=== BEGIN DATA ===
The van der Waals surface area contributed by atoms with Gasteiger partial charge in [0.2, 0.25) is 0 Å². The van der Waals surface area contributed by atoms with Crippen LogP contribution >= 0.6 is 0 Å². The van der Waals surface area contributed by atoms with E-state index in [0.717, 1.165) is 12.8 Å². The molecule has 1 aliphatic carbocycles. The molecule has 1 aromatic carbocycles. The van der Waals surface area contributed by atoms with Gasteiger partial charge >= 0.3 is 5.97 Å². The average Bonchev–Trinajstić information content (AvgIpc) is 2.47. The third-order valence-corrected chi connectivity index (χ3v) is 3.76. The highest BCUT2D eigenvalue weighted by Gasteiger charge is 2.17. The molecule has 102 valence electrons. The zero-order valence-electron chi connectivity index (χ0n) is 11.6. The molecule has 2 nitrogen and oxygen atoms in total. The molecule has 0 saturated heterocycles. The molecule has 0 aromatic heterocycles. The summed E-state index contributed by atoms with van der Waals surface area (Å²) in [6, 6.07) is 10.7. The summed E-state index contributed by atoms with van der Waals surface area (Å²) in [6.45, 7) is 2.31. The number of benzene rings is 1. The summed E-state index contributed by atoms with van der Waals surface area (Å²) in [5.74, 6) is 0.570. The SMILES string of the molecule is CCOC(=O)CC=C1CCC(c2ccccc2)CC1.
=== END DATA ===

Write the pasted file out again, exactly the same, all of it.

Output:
The van der Waals surface area contributed by atoms with Gasteiger partial charge in [0.2, 0.25) is 0 Å². The van der Waals surface area contributed by atoms with Crippen LogP contribution >= 0.6 is 0 Å². The van der Waals surface area contributed by atoms with E-state index in [0.717, 1.165) is 12.8 Å². The molecule has 1 aliphatic carbocycles. The molecule has 1 aromatic carbocycles. The van der Waals surface area contributed by atoms with Gasteiger partial charge >= 0.3 is 5.97 Å². The average Bonchev–Trinajstić information content (AvgIpc) is 2.47. The third-order valence-corrected chi connectivity index (χ3v) is 3.76. The highest BCUT2D eigenvalue weighted by Gasteiger charge is 2.17. The molecule has 102 valence electrons. The zero-order valence-electron chi connectivity index (χ0n) is 11.6. The molecule has 2 nitrogen and oxygen atoms in total. The molecule has 0 saturated heterocycles. The molecule has 0 aromatic heterocycles. The summed E-state index contributed by atoms with van der Waals surface area (Å²) in [6, 6.07) is 10.7. The summed E-state index contributed by atoms with van der Waals surface area (Å²) in [6.45, 7) is 2.31. The number of benzene rings is 1. The summed E-state index contributed by atoms with van der Waals surface area (Å²) in [5.74, 6) is 0.570. The SMILES string of the molecule is CCOC(=O)CC=C1CCC(c2ccccc2)CC1.